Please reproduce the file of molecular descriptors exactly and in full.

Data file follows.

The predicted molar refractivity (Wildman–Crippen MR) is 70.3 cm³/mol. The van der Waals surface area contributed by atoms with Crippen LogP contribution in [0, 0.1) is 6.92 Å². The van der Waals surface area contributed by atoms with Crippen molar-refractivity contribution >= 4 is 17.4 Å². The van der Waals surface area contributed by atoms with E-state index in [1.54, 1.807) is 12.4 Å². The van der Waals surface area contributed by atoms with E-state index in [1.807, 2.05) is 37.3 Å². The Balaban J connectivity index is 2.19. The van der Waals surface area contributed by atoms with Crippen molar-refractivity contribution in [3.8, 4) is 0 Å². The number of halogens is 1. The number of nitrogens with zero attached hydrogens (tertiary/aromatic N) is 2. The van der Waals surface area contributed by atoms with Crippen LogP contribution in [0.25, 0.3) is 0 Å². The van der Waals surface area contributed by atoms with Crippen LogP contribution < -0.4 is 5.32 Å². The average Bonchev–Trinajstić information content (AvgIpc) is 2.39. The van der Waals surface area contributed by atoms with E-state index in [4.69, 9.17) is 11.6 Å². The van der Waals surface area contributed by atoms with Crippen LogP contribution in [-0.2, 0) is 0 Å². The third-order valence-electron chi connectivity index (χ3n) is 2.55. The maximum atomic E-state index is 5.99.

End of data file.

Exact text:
The predicted molar refractivity (Wildman–Crippen MR) is 70.3 cm³/mol. The van der Waals surface area contributed by atoms with Crippen LogP contribution in [0, 0.1) is 6.92 Å². The van der Waals surface area contributed by atoms with Crippen molar-refractivity contribution >= 4 is 17.4 Å². The van der Waals surface area contributed by atoms with E-state index in [1.54, 1.807) is 12.4 Å². The van der Waals surface area contributed by atoms with E-state index in [1.807, 2.05) is 37.3 Å². The Balaban J connectivity index is 2.19. The van der Waals surface area contributed by atoms with Crippen molar-refractivity contribution in [3.8, 4) is 0 Å². The number of halogens is 1. The number of nitrogens with zero attached hydrogens (tertiary/aromatic N) is 2. The van der Waals surface area contributed by atoms with Crippen LogP contribution in [0.25, 0.3) is 0 Å². The van der Waals surface area contributed by atoms with Crippen LogP contribution < -0.4 is 5.32 Å². The average Bonchev–Trinajstić information content (AvgIpc) is 2.39. The van der Waals surface area contributed by atoms with E-state index in [4.69, 9.17) is 11.6 Å². The van der Waals surface area contributed by atoms with Crippen LogP contribution in [-0.2, 0) is 0 Å². The third-order valence-electron chi connectivity index (χ3n) is 2.55. The maximum atomic E-state index is 5.99.